Resource Scenarios – How to plan and track operational resources and time
EPM2007 allows for some new scenarios regarding resource management, specifically regarding assigning resources to operational plans (and of course activity plans). Microsoft have a specific type of project plan called an Activity Plan which can easily be is used for operational work. An additional scenario exists for rolling project plans, but I’ll cover this in a later blog. Example screen shots are attached.
So, let’s deal with operational work. In many organisations a significant proportion of budget is taken up performing non-project work, i.e. maintaining existing systems (I saw one quote recently that said that 75% of IT budgets are spent on maintaining existing systems, which suggests to me that IT organisations spend too much time just maintaining the status quo). In order to model this operational time, we need to set up an activity plan that we can then assign a nominal 75% of our resource capacity to. This then leaves 25% to be used for project work. Holidays, sickness, training and other non productive work (we can argue whether training is classed as productive or not at a later date!) are excluded at this stage. All we are simply saying is that, in this organisation, our time is split 75% to 25% between operational and project work.
To set this up, Create a new Activity from within the Proposals and Activities view within PWA and begin to fill in the summary information.
The minimum information we should type in is the Name, Description and Start Date. By default the Start Date is today’s date, in our example we have changed the date to match the start of our calendar year, March 5th 2007. The plan owner defaults to the currently logged in user. Any Enterprise Custom Fields will need to be selected as required.
We now have the choice of specifying tasks in the Work Details view; however this is optional; it depends on the level of detail required for your reporting.
So, we can click on to save the plan, ignoring the work details screen, and then we can either Save the plan or Save and Publish the plan. If we Save the plan without publishing it then it just remains in the draft database. Draft plans have a different icon in the Proposals and Activities view. In our case we will publish the plan later.
So, all we have now is basically a project header with no tasks (because we ignored the work details screen) and no resource assignments. In order to create a resource demand or usage against the project, it is necessary to create a resource plan. Back in the proposals and activities view, we need to make sure the row containing our activity plan is highlighted, and click on Resource Plan. Follow the rather obvious instructions in red by clicking on Build Team and select the desired operational resources to work on the activity plan. Now we have resources allocated to the activity plan, but we don’t yet have any “assignments” or “demand”.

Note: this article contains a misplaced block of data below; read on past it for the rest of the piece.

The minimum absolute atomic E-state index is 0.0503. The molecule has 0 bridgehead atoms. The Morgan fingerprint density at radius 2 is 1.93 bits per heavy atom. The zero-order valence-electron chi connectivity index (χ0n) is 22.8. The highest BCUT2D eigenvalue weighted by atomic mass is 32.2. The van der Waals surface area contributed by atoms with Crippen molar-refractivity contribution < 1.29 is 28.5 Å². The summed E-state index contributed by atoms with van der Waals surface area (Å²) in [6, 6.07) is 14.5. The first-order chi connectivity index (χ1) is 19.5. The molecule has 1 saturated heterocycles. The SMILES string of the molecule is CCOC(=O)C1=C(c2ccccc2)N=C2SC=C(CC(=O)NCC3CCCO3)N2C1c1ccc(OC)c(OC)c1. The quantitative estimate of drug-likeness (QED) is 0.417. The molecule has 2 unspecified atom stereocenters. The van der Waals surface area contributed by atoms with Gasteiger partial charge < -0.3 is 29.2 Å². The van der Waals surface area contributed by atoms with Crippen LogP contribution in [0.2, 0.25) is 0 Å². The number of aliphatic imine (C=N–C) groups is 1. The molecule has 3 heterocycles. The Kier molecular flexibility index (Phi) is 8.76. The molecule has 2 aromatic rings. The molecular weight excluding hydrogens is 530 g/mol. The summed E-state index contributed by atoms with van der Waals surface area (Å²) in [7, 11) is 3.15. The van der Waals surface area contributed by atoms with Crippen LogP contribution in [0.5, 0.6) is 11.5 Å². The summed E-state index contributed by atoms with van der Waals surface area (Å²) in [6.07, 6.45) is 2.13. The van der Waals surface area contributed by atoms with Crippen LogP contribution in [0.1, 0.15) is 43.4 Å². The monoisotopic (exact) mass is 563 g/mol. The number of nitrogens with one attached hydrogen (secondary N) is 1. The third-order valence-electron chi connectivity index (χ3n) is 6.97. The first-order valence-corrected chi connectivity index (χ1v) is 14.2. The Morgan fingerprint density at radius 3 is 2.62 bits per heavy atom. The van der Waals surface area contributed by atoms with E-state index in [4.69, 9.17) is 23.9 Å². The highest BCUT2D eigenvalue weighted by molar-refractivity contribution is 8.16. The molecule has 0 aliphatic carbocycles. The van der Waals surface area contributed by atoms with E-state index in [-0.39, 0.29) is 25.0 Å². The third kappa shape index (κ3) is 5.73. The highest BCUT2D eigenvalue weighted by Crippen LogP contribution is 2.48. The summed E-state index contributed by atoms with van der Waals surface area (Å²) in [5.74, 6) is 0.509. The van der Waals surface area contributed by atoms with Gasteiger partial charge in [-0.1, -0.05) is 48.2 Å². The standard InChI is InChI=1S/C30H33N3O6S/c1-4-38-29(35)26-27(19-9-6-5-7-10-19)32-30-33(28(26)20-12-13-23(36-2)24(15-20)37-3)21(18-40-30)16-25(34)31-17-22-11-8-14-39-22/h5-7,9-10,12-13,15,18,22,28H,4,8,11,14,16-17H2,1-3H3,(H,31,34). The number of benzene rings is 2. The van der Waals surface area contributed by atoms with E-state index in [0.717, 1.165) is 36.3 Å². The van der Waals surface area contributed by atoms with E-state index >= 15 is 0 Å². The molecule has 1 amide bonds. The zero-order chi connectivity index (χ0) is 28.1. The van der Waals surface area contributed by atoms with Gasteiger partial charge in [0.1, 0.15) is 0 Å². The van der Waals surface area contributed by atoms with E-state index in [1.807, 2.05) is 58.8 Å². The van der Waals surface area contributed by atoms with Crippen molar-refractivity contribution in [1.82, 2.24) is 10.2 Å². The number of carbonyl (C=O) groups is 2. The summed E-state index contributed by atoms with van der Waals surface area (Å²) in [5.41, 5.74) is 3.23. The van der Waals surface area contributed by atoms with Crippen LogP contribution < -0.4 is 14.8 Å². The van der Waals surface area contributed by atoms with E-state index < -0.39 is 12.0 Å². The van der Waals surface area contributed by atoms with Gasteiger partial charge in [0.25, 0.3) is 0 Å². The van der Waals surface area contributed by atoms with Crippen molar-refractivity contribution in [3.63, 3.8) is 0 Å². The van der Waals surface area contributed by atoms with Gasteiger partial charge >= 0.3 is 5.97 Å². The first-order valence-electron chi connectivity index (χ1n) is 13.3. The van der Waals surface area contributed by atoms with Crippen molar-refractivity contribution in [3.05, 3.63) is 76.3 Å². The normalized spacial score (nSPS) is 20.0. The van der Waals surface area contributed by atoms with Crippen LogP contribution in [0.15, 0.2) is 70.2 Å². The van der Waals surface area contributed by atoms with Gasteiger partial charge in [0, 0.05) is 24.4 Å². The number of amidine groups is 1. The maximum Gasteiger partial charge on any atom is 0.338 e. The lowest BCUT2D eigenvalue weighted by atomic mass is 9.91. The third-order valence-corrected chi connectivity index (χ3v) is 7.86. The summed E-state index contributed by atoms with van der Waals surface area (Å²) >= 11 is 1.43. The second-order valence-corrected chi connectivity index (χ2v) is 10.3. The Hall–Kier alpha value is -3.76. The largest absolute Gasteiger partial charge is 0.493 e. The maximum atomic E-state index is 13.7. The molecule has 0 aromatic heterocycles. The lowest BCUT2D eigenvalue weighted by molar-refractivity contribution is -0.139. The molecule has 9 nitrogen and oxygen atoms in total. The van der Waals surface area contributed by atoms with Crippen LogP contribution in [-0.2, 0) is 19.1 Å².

We will place the demand on the system by assigning a work load by period (days, weeks, months or years) and by type (hours, days or FTE).
We want to plan our work for the next calendar year (March 5th 2007 to March 4th 2008), and we want to reserve 75% of our two resources’ time for operational work. (If we were planning this at this stage to just place a demand for a skill set, we could use generic resources instead). The simplest way to do this is to click on Settings| View Options to expose further options to allow us to easily reserve this time. In the Date range selection, we choose our calendar year (using the From: and To: dates), and select the Column Interval to Years. Selecting Calculate resource utilization from: Resource Plan will mean that this resource plan will affect the resource availability in the enterprise resource pool. Selecting Full-time equivalent for the Work Units: field will allow us to input .75 against both resources to represent our 75% operational work. Click Apply to change the view so we can input the required utilisation.
Type in .75 in the resource rows and columns. Note that there are two columns, split over the calendar year.
Click on Save and then Close.
Because we did not publish the activity plan previously, our resource plan cannot be published and is therefore a draft plan. We are able to review and modify our plans before publishing them for the rest of the organisation to see.
Once we have finalised both our activity plan and associated resource plan, we can publish them. Open the desired Activity plan and click Save and Publish followed by Close. Open the resource plan and do the same.
Checking the Resource Availability from the Resource Center shows that from March 5th 2007 75% of the resources’ time (6 out of 8 hours) is allocated to the activity plan. The screen shot also shows the previous week for comparison purposes.
So we have now successfully reserved 75% of our specified resources’ time for operational work.
What we do next really depends on our specific business processes. It may be that we need to monitor the 75% / 25% split of work. One way to do this would be to monitor this monthly by collecting data from the timesheet function, and comparing the time booked against the system maintenance project verses other projects. Note that in order to do this we have to use the build team function to assign the resources onto the project – we can do this easily using the Synchronise to Resource Plan function.
Back to the Proposals and Activities view, select the Activity plan, and click Build Team, then click on Synchronise to Resource Plan and and Save and Publish to publish the operational plan with the assigned resources from the resource plan
Within the timesheet, we can now see the operational plan and book our time accordingly.
–Enjoy, Ben. www.applepark.co.uk
Credits – Trebb Gatte who originally blogged this type of usage of resource plans.